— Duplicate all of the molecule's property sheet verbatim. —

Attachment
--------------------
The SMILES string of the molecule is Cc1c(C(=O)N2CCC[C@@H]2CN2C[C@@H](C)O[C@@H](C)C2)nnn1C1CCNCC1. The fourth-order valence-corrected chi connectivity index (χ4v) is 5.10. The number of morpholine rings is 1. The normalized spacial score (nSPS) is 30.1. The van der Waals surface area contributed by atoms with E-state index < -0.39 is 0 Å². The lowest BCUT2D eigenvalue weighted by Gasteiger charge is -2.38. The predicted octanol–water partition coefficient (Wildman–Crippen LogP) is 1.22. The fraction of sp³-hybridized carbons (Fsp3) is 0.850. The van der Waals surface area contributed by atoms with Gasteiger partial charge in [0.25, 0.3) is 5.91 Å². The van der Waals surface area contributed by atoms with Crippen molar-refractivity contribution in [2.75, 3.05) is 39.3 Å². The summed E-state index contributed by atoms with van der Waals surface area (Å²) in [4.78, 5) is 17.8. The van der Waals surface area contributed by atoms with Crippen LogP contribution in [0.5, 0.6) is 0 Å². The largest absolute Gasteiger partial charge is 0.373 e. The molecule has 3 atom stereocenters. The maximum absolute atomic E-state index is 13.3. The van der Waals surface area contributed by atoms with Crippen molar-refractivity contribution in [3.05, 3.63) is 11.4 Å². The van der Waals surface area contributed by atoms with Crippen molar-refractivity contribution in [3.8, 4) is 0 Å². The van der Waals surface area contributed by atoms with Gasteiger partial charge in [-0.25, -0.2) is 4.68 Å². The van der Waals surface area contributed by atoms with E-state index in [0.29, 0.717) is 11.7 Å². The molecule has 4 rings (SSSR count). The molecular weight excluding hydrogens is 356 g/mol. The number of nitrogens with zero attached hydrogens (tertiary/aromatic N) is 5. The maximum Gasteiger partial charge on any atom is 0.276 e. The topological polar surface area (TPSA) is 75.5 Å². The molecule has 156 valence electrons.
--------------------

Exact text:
The SMILES string of the molecule is Cc1c(C(=O)N2CCC[C@@H]2CN2C[C@@H](C)O[C@@H](C)C2)nnn1C1CCNCC1. The fourth-order valence-corrected chi connectivity index (χ4v) is 5.10. The number of morpholine rings is 1. The normalized spacial score (nSPS) is 30.1. The van der Waals surface area contributed by atoms with E-state index < -0.39 is 0 Å². The lowest BCUT2D eigenvalue weighted by Gasteiger charge is -2.38. The predicted octanol–water partition coefficient (Wildman–Crippen LogP) is 1.22. The fraction of sp³-hybridized carbons (Fsp3) is 0.850. The van der Waals surface area contributed by atoms with Gasteiger partial charge in [0.25, 0.3) is 5.91 Å². The van der Waals surface area contributed by atoms with Crippen molar-refractivity contribution in [2.75, 3.05) is 39.3 Å². The summed E-state index contributed by atoms with van der Waals surface area (Å²) in [4.78, 5) is 17.8. The van der Waals surface area contributed by atoms with Crippen LogP contribution in [0.5, 0.6) is 0 Å². The largest absolute Gasteiger partial charge is 0.373 e. The molecule has 3 atom stereocenters. The maximum absolute atomic E-state index is 13.3. The van der Waals surface area contributed by atoms with Crippen molar-refractivity contribution in [3.05, 3.63) is 11.4 Å². The van der Waals surface area contributed by atoms with Crippen molar-refractivity contribution in [3.8, 4) is 0 Å². The van der Waals surface area contributed by atoms with Gasteiger partial charge in [-0.25, -0.2) is 4.68 Å². The van der Waals surface area contributed by atoms with E-state index in [0.29, 0.717) is 11.7 Å². The molecule has 4 rings (SSSR count). The molecular weight excluding hydrogens is 356 g/mol. The number of nitrogens with zero attached hydrogens (tertiary/aromatic N) is 5. The maximum Gasteiger partial charge on any atom is 0.276 e. The topological polar surface area (TPSA) is 75.5 Å². The molecule has 156 valence electrons.